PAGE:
The statement noted, again, that current national standards do not separate chromium-3 from chromium-6 but that in any case: "Dade County while showing detects of chromium and chromium-6 had levels WELL under the maximum contaminant levels (MCL) established by EPA for total chromium." [Capital letters added for emphasis by Ms. Frank, not The Planet.]
As for links to cancer, The Planet looked up on a National Cancer Institute website incidents of cancer per 100,000 in Dade County with its 1.17 average ppb of chromium-6 versus Canadian County, Okla., with its 9.47 average ppb. Canadian County had 502.1 cancer cases versus Dade's 377.7 for the most current sampling period available. Dade's figures were, incidentally, the 14th lowest of Georgia's 159 counties.
Those figures may, of course, mean little. Other factors may contribute, and it was once explained to The Planet that Dade's vital statistics are often misreported because of its peculiar bordertown status, with most patients treated and in fact born in hospitals in other states.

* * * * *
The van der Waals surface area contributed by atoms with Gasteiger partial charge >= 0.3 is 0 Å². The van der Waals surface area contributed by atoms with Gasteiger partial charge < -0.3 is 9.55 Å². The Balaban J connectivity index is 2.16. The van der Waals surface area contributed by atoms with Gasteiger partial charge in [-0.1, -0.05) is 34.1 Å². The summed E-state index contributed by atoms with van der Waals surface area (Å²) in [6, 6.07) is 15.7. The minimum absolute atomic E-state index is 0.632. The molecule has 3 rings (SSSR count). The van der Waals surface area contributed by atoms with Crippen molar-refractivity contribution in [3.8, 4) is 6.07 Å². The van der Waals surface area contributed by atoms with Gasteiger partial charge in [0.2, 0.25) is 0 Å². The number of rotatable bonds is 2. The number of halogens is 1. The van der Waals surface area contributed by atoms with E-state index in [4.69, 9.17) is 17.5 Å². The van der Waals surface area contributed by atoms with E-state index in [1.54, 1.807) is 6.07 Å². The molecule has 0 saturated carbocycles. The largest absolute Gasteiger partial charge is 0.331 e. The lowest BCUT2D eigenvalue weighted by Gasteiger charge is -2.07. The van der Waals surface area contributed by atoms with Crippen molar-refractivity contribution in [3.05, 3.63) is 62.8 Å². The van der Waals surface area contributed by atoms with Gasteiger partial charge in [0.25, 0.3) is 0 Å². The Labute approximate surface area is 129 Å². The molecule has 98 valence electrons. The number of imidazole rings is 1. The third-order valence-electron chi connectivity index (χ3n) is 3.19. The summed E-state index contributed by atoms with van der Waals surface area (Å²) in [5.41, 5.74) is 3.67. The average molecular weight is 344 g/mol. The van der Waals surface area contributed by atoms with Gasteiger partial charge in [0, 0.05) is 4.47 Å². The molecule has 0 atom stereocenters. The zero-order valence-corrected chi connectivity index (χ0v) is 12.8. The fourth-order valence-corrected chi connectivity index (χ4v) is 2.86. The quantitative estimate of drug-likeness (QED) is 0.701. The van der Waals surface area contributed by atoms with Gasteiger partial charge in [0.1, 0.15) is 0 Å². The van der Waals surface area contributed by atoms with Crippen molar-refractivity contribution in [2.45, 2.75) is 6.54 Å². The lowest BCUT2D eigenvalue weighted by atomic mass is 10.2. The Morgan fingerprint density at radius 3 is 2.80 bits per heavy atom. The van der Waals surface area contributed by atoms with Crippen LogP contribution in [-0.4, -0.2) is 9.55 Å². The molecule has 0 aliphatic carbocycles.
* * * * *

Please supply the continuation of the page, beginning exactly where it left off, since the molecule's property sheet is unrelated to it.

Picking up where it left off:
In any case, Doug Anderton, who has worked at Dade Water Authority for over 40 years and is a past president of the National Rural Water Association, can reassure water customers that the water company has its eye on what comes out of their taps. He says that big water disasters like the one in Flint, Mich., happen because people aren't doing their jobs.
"That's one of the things that I see different about rural water in America," he said. "Rural water people have a vested interest. It's their family, it's their friends--a lot of people drink our water that we care for. We do everything that we can do to make sure it's good water."
If readers are concerned about contaminants, though, The Planet can assure them that researching water quality online will reap them a healthy capitalist harvest of sales ads for filtration systems.